These character action descriptions were needed to help us both convey pragmatic information and reveal his character. According to game designers’ vision, King Zabzazel was not a very levelheaded character. As we were writing the texts, our main goal was to make the player feel uneasy when talking to him, and make them suspect that maybe he’s not the most trustworthy creature.

We came up with some behaviorisms and a manner of speaking that created this effect: Zabzazel has scars, that he gave himself and rubs compulsively. He laughs out of turn and believes himself to be great, while always belittling others.

Evgenya Nekrashevich, Narrative Designer

2. The Black Girtu Queen

This character’s personality is revealed through her behavior and speech. For Undungeon, it was important to use distinctive language in order to reveal the character’s different incarnations in alternate realities. Depending on the player’s previous choice, the Black Queen will take on one of two roles: a caring mother to her people or a cruel corporate leader. Although the contents of her quests are quite similar in both roles, her style of speaking differs: the queen mother is more gentle and polite, while the corporate queen uses dry, bureaucratic language. This reflects the different motivations that lie behind the same action depending on the alter-ego.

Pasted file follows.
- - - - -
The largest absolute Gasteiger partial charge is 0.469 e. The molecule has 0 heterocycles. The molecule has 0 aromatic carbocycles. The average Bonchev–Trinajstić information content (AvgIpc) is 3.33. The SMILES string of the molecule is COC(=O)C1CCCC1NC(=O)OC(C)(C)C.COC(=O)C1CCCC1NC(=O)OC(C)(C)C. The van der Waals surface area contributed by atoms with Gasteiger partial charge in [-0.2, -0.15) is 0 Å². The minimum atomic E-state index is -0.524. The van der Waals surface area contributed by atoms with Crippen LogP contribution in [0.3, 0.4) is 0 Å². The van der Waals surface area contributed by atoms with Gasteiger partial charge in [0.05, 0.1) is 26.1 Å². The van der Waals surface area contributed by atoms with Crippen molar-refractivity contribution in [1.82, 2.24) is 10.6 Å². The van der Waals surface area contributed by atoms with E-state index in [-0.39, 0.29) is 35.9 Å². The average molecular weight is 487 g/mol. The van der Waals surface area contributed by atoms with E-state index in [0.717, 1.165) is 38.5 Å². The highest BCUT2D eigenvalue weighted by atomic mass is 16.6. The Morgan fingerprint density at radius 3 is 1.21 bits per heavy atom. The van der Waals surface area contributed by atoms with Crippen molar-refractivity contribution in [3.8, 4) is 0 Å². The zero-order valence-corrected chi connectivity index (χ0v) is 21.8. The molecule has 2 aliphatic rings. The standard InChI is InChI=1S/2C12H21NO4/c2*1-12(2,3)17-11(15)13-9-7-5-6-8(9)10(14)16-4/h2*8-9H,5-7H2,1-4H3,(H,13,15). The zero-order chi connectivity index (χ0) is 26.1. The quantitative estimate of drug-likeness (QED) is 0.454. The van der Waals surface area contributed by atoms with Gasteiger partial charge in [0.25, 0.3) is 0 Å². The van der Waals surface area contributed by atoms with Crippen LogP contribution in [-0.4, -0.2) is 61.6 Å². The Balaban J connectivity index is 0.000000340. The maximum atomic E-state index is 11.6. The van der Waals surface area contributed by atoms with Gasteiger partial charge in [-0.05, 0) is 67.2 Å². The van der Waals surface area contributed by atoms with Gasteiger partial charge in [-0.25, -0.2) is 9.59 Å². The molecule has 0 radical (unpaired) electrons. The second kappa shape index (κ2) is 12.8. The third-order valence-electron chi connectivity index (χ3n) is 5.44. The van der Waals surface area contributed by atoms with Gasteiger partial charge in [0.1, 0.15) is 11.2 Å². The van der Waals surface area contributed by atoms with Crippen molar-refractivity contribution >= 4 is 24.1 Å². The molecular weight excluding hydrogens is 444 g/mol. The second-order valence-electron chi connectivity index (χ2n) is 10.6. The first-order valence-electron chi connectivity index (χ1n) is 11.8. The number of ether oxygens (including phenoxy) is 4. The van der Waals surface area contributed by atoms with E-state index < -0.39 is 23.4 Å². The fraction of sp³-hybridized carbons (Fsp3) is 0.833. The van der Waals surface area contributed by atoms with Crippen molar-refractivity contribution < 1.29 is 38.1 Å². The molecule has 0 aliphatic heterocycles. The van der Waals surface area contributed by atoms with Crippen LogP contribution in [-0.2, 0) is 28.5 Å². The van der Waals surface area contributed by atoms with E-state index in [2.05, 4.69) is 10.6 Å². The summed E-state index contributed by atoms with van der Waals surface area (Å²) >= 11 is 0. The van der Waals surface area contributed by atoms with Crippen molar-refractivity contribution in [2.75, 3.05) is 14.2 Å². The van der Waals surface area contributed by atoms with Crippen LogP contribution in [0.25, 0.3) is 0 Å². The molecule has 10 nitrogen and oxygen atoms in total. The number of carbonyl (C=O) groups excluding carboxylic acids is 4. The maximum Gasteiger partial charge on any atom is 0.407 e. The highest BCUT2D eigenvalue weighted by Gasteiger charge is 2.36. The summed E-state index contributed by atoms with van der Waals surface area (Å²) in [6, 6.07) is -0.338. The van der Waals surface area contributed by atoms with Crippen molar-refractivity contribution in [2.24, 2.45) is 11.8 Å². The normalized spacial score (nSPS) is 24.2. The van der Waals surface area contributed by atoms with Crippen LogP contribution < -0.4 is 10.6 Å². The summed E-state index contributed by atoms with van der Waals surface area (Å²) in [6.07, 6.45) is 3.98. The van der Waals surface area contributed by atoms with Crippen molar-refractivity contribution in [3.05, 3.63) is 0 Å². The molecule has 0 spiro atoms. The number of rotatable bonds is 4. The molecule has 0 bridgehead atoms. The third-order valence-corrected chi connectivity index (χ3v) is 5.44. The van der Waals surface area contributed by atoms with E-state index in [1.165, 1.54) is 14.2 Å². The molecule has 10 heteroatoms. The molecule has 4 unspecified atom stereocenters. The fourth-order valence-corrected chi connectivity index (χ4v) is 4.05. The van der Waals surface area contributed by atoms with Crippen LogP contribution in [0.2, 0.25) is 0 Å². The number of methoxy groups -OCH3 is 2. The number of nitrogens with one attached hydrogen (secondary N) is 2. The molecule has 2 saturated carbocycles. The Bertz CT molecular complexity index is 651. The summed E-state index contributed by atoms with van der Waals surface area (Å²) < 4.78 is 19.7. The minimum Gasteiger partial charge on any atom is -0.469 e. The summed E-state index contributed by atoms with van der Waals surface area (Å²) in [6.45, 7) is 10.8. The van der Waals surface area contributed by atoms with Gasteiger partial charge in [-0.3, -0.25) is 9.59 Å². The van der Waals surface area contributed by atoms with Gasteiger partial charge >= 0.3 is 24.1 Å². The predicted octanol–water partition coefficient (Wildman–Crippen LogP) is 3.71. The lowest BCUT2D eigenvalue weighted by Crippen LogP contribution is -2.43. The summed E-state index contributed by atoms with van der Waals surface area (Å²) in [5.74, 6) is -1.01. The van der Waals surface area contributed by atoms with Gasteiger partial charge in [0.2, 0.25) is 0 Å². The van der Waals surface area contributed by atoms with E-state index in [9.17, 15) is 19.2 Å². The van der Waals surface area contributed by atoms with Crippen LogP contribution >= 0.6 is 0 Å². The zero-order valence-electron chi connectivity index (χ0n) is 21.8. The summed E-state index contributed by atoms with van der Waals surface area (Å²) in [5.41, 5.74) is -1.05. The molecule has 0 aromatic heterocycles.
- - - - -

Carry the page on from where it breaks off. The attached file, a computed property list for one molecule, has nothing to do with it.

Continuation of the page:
The Militant Black Girtu Queen.

There’s an episode in the game where the queen orders the death of Girtu who have been infected by madness. The maternal alter-ego regrets the necessary killings, but knows that she needs to protect her children and keep the rest of her people alive by ridding the land of disease.

In the same situation, the corporate queen is pragmatic and focused on expanding her company. As such, she complains about tight deadlines.

— Alexey Medov, Senior Narrative Designer

4. The Girtu Worker

In addition to their personality, a character’s way of speaking should also reflect their social status and backstory. This requires the use of additional artistic devices. For example, in the story, simple Girtu workers can’t speak. However, one of them has learned the language, and to reflect this, we needed to give him an uncertain way of speaking.

We came up with a few characteristics of speech for him. For example, he has trouble with pronouns and verb conjugations (“me hear”, “me thinks”, “nice meets you”). This method helped us create the image of a simpleminded worker and set a comic tone to the conversation that would make the player smile. However, it was important not to overdo this, as we wanted to ensure that the text remained readable and clear, and wasn’t too annoying.